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Life & Times of Michael K by J.M. Coetzee
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Life & Times of Michael K (1983)

by J.M. Coetzee

Other authors: See the other authors section.

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English (41)  Dutch (1)  Danish (1)  All languages (43)
Showing 1-5 of 41 (next | show all)
What an awesome book by an amazingly talented author. This is a story of a young man who despite the war all around him is determined to live his life his own way and the country that opposes him. ( )
  mlbelize | Jan 27, 2014 |
Why, oh why, can't Coetzee just write a book and let his readers interpret it for him? Why does this book need a commentary by an educated, guilty feeling doctor? Of course, to remind us that 'interpretation' is 'violence' and that it can never reach the 'real' thing, just as Friday has no tongue , and the Magistrate can't 'know' the 'traces' of torture on the girl, and Lucy's story is hers and can't be known by her father and so on and on and on world without end. If you believe that all this 'you can never know the real of Michael K' stuff is really just a smokescreen to fool the world into thinking that there is something to Michael K, you're missing out. But if you don't at least suspect that all this agnosticism-qua-people is a smokescreen, well, I don't know. Maybe you should read more critically, and think about how meaningless terms like 'authentic self' and 'real you' really are.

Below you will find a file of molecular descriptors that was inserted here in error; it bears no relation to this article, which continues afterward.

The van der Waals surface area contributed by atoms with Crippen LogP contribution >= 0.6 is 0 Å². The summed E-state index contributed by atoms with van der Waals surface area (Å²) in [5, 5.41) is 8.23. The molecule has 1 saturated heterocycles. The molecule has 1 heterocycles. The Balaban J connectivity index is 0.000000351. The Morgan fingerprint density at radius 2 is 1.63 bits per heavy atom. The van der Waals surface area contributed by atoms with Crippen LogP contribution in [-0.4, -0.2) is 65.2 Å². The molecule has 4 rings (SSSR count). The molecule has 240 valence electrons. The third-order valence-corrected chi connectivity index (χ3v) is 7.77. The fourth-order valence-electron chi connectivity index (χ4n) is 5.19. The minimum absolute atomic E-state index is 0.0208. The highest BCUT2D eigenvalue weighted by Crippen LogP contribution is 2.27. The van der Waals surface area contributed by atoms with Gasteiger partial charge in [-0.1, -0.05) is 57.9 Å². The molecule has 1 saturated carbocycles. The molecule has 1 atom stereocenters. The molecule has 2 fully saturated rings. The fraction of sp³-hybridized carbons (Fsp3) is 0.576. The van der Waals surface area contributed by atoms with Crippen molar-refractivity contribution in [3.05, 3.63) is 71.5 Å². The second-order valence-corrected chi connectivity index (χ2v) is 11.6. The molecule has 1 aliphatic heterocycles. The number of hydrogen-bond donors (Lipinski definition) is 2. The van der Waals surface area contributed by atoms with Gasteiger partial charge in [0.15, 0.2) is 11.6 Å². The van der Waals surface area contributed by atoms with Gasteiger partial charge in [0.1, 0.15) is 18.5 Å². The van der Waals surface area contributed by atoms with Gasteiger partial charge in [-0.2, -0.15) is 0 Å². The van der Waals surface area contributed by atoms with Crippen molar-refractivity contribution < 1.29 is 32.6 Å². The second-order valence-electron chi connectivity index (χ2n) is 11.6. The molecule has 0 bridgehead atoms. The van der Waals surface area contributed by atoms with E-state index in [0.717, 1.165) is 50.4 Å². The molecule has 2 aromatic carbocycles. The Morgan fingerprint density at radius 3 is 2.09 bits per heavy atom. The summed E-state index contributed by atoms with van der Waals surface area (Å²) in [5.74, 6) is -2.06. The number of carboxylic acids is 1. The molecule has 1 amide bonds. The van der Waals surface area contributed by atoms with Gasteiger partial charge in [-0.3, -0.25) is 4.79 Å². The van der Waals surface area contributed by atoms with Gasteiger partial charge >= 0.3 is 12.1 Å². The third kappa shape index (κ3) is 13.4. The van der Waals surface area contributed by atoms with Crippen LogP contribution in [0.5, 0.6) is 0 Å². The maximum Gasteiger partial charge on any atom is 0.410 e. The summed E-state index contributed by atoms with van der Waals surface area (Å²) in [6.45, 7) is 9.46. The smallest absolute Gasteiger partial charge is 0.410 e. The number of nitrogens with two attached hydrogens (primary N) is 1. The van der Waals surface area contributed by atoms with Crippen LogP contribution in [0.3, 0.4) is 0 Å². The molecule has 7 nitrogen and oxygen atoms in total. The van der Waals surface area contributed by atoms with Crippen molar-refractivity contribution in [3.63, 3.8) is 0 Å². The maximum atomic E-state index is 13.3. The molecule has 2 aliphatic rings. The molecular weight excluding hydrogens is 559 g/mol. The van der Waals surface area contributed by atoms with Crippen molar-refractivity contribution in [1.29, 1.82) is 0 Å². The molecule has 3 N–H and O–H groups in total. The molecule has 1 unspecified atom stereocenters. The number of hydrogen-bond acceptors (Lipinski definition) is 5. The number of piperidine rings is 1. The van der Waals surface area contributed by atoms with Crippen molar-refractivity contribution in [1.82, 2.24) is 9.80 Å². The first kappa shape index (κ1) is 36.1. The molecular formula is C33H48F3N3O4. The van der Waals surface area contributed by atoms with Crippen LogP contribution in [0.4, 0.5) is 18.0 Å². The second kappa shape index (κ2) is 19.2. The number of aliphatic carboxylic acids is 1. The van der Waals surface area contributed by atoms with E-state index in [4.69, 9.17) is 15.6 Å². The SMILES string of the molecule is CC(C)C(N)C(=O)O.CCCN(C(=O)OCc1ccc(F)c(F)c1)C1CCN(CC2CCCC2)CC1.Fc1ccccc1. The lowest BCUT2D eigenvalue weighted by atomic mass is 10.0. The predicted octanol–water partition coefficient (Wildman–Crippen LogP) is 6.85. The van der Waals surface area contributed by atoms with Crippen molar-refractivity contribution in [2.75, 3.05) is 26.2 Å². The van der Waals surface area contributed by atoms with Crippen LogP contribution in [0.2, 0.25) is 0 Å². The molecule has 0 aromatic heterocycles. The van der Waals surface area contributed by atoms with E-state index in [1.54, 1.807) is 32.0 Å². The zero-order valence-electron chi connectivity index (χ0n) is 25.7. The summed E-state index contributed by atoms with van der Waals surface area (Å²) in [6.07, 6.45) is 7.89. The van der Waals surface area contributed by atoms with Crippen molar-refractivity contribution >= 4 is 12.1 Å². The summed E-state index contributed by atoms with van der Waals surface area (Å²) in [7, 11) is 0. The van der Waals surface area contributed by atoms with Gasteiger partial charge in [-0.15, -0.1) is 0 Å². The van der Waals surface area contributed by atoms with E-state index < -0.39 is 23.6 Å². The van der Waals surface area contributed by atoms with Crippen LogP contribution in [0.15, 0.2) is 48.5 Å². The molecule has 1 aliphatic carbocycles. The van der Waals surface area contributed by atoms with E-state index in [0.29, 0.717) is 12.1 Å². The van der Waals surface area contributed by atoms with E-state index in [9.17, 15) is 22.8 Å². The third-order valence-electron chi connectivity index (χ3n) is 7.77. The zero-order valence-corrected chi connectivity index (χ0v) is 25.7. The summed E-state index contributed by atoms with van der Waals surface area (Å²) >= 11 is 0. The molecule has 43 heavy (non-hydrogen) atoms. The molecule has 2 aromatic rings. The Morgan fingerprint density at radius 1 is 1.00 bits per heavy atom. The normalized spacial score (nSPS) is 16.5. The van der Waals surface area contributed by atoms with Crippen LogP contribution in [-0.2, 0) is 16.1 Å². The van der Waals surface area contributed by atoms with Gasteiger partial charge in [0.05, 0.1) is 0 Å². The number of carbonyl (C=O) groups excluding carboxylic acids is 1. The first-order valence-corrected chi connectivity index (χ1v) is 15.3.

That said, Michael K is a great character in the tradition of Crusoe, Dostoevsky's idiot and various saints. That makes the book well worth reading. It does not, as many critics and reviewers seem to think, make him a role-model.

Also interesting to read this in the context of C's later work, which seems to endorse a morality of empathy: that the world would be a better place if we put ourselves in the shoes of other people, other animals and so on. That's probably true. But you can't have it both ways. Either we can more or less put ourselves in other beings' shoes; or they are ultimately unknowable and ought not to be violated by our disgusting interpretive techniques. Interesting that the later novels - which aren't even close to as good as this, or Barbarians, or Dusklands and so on - have the more cogent philosophical background. ( )
  stillatim | Dec 29, 2013 |
I feel like this book went right past me.
We follow Michael K., who leaves town with his sick mother to try and find the farm in which she grew up, and live there and not know poverty. Michael seems to be at least somewhat idiotic. He goes through various struggles and meets different people without seeming to grasp fully what is happening to him, and focuses only on his search for the farm.